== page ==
Information sources for developing the nursing literature.
BACKGROUND: Journals are an important method for disseminating research findings and other evidence for practice to nurses. Bibliometric analyses of nursing journals can reveal information about authorship, types of documents cited, and how information is communicated in nursing, among other characteristics. OBJECTIVES: The purposes of our study were to describe the types of documents used to develop the clinical and research literature in nursing, and extent of gray literature cited in those publications. DESIGN: This was a descriptive study of 18,901 citations of articles in clinical specialty and research journals in nursing published between January 2004 and June 2005. METHODS: The research team reviewed each citation to assess if the cited document was a journal article, book chapter or book, or document falling into the category of gray literature. Frequency counts for each type of cited document were recorded. RESULTS: Most of the citations were to journal articles (n=14,392, 76.1%) and among those, to articles in medical journals (n=7719, 40.8% of all the citations). This was true for the literature as a whole and for the clinical specialty and research literature separately. Although citations to medical journals were most common, in the clinical nursing literature there was a significantly higher proportion of citations to medical journal articles (n=6332, 44.5%) than in the nursing research literature (n=1387, 29.7%) (LR(X)(2)=326.7, p<0.0001). Nearly 10% of the citations were to gray literature. There was an increase in citations to websites (5.7%) compared to a study done only a few years earlier. CONCLUSIONS: Our study documented that journal literature was the primary source of information for communication within nursing. This is consistent with other biomedical and hard sciences where the transfer, assimilation, and use of information occur mainly within the scientific community. With a reliance on journal articles for dissemination of research and evidence for clinical practice, improved methods will be needed for integrating this knowledge and presenting it in a usable form to clinicians. As journals proliferate, it will become increasingly difficult for clinicians to keep current with research findings to guide their practice. The development and testing of new methods for integrating and disseminating research evidence to busy clinicians will be increasingly important in nursing. Gray literature was nearly 10% of the citations. The study also revealed an increase in citations to websites, which is anticipated to continue in the future. Further study is needed on the indexing of gray literature relevant to research use and evidence-based practice in nursing and on how to make this literature easily available to clinicians.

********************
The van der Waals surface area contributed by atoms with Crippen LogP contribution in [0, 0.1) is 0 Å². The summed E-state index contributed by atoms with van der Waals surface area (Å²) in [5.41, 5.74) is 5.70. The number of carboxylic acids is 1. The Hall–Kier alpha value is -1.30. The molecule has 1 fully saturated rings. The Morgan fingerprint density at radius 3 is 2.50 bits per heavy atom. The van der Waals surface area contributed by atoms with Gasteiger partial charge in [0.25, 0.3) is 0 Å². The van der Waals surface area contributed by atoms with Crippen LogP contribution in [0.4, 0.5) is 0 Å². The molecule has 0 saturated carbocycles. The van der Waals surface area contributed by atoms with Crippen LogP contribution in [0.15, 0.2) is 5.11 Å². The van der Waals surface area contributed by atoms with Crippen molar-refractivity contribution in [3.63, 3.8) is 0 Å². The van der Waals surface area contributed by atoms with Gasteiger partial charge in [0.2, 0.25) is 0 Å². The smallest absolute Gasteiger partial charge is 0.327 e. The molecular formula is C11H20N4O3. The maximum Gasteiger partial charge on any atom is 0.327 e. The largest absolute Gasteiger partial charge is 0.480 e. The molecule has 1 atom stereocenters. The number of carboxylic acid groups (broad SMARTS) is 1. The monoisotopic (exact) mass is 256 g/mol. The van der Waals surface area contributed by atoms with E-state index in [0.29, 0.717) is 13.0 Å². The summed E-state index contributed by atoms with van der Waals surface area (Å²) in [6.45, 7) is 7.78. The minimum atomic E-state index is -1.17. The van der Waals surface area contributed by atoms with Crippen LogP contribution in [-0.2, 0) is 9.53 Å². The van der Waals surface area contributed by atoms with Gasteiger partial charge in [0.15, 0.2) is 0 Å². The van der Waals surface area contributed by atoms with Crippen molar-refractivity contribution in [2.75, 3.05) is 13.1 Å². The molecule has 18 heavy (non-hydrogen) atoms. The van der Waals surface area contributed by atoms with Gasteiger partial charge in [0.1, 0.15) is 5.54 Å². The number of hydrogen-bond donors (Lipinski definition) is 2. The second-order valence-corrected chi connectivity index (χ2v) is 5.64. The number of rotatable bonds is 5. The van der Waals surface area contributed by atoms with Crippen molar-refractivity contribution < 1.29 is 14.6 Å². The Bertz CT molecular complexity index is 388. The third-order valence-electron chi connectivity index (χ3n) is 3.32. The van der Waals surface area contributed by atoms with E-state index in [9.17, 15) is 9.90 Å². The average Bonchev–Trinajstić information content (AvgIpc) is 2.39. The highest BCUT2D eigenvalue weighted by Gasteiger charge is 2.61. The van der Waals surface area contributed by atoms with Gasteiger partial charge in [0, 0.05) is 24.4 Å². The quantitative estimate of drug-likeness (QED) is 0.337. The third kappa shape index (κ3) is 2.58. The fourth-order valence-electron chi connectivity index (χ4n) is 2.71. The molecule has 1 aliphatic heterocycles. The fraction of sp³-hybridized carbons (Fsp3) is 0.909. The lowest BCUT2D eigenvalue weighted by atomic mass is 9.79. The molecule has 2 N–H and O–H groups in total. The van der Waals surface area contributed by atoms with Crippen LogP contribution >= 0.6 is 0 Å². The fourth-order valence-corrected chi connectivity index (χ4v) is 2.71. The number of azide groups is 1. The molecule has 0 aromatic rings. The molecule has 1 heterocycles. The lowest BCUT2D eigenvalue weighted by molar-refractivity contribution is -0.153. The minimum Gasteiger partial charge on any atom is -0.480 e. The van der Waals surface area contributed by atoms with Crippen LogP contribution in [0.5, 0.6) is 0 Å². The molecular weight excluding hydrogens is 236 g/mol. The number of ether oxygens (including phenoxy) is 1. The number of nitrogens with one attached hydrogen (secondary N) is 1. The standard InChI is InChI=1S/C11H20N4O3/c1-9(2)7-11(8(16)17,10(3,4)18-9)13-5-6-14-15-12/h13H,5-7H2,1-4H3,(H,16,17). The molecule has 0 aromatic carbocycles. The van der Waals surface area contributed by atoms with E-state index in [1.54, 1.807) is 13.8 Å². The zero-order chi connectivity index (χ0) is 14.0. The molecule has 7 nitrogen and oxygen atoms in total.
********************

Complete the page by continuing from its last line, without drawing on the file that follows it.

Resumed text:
Oermann, MH; Nordstrom, CK; Wilmes, NA; Denison, D; Webb, SA; Featherston, DE; Bednarz, H; Striz, P
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